At this point, I have to say that this is probably one of the best UX books I've read. It might not be as thorough and ground-breaking as Saffer's "Designing for Interaction" or Zeldman's "Designing with Web Standards", but for the specificity of the topic, it really does a great job a covering all of the bases and giving real-world, actionable examples and guidance. A great buy - and I think that if you order it direct from Rosenfield, you also get a PDF version (great because it's searchable -- but don't quote me on the fact that they are still giving it away)....more
Bill Moggridge, designer of the first laptop and best known as one of the founders of IDEO, wrote Designing Interactions to capture what he has seen aBill Moggridge, designer of the first laptop and best known as one of the founders of IDEO, wrote Designing Interactions to capture what he has seen and learned to highlight the importance of interactive design, including usability, testing and how the most accepted best practices can often wilt vs. the realities of actual users. He mostly succeeds.
Designing Interactions has 10 chapters following the development of the computer and how it was affected by interactive design – and how it helped develop that discipline at the same time. He covers the development of the mouse, desktop, laptop and Palm (Ch. 1-4), Technology Adoption (Ch. 5), Play, Services & the Internet (Ch. 5-7), new & future concepts (Ch. 8-9) and Prototyping (Ch. 10). He has a relaxed style of writing, his ‘professorly’ style easy to read.
Moggridge knows his stuff, having been there from nearly the beginning. Early on, he was with top designers at Xerox’s PARC, where a large number of modern computer designs were formed. So, he knows how we got where we are via interaction design. But instead of telling the story himself, he does it through those whose work made these changes. Each chapter has several parts presented from the perspective of an individual involved in the topic at hand, such as Larry Tesler (developing the first desktop and devices) or Rob Haitani (creating the original Palm OS). Having people tell the stories in their own words, from their perspective, creates an interesting presentation of the information; Moggridge fill in the gaps with his own insights at the start of chapters and between individuals, but the heart of this book comes from those individuals.
Great information included the hundreds of early iterations for creating the mouse, the creation the modern desktop interface (including how testing was important, but required them to develop a new testing process as well), and developing the familiar interaction design concepts we use today. Often, failure led to inspiration to prevent a similar problem in the future; other times, simple observation of people doing things provided the basis for standard rules. These concepts were, of course, the reason we bought this book – history is nice but we wanted something concrete to work with, and there is a lot here to learn from.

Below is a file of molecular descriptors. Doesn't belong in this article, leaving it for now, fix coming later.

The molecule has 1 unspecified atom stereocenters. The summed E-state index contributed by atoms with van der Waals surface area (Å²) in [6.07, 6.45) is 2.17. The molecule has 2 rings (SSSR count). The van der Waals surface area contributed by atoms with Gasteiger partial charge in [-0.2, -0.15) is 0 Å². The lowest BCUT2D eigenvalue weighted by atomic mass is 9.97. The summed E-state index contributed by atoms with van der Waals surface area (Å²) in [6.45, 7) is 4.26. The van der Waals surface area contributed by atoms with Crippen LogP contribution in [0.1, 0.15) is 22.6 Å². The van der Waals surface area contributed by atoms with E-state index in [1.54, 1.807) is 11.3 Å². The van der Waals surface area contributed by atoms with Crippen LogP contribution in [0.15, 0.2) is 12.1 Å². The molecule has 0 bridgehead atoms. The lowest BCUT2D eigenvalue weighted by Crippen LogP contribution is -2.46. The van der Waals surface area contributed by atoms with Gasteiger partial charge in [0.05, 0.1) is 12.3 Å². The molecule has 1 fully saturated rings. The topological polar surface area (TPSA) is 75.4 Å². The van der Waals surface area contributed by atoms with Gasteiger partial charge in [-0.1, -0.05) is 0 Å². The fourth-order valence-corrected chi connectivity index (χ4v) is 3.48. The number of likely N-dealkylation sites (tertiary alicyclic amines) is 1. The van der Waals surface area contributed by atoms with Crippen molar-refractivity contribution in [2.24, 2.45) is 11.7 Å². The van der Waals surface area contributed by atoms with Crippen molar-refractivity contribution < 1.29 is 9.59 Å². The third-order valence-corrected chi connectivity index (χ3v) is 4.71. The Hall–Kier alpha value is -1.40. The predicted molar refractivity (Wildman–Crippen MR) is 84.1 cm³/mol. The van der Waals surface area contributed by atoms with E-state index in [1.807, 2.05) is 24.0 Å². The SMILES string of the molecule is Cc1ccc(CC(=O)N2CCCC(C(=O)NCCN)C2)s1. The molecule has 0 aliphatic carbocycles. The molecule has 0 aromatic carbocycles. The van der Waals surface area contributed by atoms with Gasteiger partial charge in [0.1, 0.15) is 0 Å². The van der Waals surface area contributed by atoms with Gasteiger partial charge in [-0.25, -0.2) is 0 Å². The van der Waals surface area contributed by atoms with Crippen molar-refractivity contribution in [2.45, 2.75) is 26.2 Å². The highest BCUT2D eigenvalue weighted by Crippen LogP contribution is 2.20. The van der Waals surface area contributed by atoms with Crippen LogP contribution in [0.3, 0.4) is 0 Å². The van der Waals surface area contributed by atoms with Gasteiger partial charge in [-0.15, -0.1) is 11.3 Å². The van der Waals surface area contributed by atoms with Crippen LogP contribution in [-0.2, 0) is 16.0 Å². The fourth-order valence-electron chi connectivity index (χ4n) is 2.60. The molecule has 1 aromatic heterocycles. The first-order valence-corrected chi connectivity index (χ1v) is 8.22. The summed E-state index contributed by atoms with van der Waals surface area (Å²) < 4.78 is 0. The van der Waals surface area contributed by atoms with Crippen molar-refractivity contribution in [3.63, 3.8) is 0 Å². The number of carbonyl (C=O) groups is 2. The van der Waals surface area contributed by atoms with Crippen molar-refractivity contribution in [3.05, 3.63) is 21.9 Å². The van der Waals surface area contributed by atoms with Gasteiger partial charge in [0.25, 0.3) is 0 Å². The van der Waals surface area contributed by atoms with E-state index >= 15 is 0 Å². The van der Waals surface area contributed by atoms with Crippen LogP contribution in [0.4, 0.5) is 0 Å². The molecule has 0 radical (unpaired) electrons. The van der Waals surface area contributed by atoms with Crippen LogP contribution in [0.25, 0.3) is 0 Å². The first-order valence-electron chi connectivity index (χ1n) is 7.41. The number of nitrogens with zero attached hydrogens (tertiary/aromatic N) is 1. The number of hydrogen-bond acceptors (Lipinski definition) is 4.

NOT ALL INTERACTION GOODNESS I found that Designing Interactions was diluted by repetitive coverage of the same events from different points of view - too much time is spent on how the first mouse, computer, monitor and laptops were developed – over 1/3 of the book, in fact. Worse, it’s like a history lesson more than thorough explanation of interactive factors.
Other sections’ purposes left me wondering. Models (p. 363 – 372) spent lots of space on the development and history of “The Sims” and EA: good information meriting an introduction, not a long discussion. Similarly, Google’s history is interesting, but didn’t fit the scope of this book, or at least not to the length taken (12 pages). The whole Internet section could’ve been condensed in half with little impact.
It was disappointing that this book appears to be a Who’s Who of people in Moggridge’s life. Not that they weren’t worthy of discussion; to the contrary, they were often people who helped develop the discipline. But, time spent on them tended to be more biographical than relevant, focusing on how they got to where they were rather than what they DID that made them worth covering.
Overall, I felt this book failed - while there’s certainly enough good information, it was lost among the handshake biographies, repetitive content and overlong introductions to topics. A condensed version, with less interpersonal commentary and stronger focus on the Interaction Design would produce a better product. ...more